Unemployment Insurance (UI) represents another program in which eligibility rules are based on prior contributions.

Eligibility Rules Based on Administrative Rule and Regulation

Although eligibility rules for public social programs may be laid out in some detail in the law, seldom are they sufficiently detailed so that no administrative interpretations need to be made. Thus, we will call these administrative rules made to clarify the law. This is an advantage to client/beneficiaries because it gives social workers and other human service staff members a means by which to administer the benefit or service program even-handedly and reliably, so that people similarly situated are given similar benefits.

There are some eligibility rules that are almost fully spelled out in the law, and the food stamp program is probably the best example. All the details necessary to administer the program are spelled out in the law. This makes it easy on the program staff because no discretion is needed for the program staff to administer the benefit.

On the other hand, the rules for Temporary Assistance for Needy Families (TANF) are so numerous and concern so many different topics that they are bound into huge manuals. The administrative rules include state and federal rules and how for the program staff to interpret them.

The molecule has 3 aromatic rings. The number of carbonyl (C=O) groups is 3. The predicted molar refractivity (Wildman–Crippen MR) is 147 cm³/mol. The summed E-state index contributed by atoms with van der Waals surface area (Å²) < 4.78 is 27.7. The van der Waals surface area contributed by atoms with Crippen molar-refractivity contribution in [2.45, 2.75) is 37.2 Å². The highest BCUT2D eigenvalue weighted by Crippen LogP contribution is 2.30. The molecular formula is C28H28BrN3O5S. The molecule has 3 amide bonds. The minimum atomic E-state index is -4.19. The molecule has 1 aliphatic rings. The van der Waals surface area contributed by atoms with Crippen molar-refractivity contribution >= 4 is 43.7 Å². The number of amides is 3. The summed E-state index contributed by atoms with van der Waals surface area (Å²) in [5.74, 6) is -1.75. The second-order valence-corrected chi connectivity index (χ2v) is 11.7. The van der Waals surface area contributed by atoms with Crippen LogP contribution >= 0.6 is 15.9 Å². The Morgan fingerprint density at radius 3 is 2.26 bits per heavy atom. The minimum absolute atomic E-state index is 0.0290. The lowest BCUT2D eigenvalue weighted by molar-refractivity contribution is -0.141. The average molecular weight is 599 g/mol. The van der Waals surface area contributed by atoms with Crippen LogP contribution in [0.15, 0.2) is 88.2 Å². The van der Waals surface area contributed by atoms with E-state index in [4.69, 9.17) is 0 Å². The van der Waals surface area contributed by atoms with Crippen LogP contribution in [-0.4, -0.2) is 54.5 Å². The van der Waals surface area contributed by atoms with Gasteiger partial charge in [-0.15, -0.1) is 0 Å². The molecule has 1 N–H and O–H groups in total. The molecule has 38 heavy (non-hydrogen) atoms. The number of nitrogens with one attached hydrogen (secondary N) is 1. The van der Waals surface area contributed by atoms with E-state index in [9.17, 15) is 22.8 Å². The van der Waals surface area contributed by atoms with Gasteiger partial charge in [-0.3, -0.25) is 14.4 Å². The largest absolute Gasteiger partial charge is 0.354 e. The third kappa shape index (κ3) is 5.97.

Eligibility Rules Based on Private Contract

It is possible to become entitled to a public health benefit through the provisions of private contract. An example of this is workers? compensation system.

Eligibility Rules Based on Professional Discretion

Discretion is the power of a judge, public official or a private party (under authority given by contract, trust or will) to make decisions on various matters based on his/her opinion within general legal guidelines. The Oxford Dictionary defines discretion as ?the freedom to decide what should be done in a particular situation.? One of the most widely used sources of entitlement is the professional discretion of individual practitioners (doctors, mental health professionals, etc.). A common example is eligibility for medical benefits, which is almost always contingent on the discretion of the physician (or physician surrogate).

Eligibility Rules Based on Administrative Discretion

West’s Encyclopedia of American Law defines ?administrative discretion? as the exercise of professional expertise and judgment, as opposed to strict adherence to regulations or statutes, in making a decision or performing official acts or duties.

A discretionary action is informal and, therefore, unprotected by the safeguards inherent in formal procedure. A public official, for example, has administrative discretion when he or she has the freedom to make a choice among potential courses of action. ?Abuse of discretion? is the failure to exercise reasonable judgment or discretion. It might provide a ?cause of action? for an unconstitutional invasion of rights protected by the Due Process Clause of the Constitution.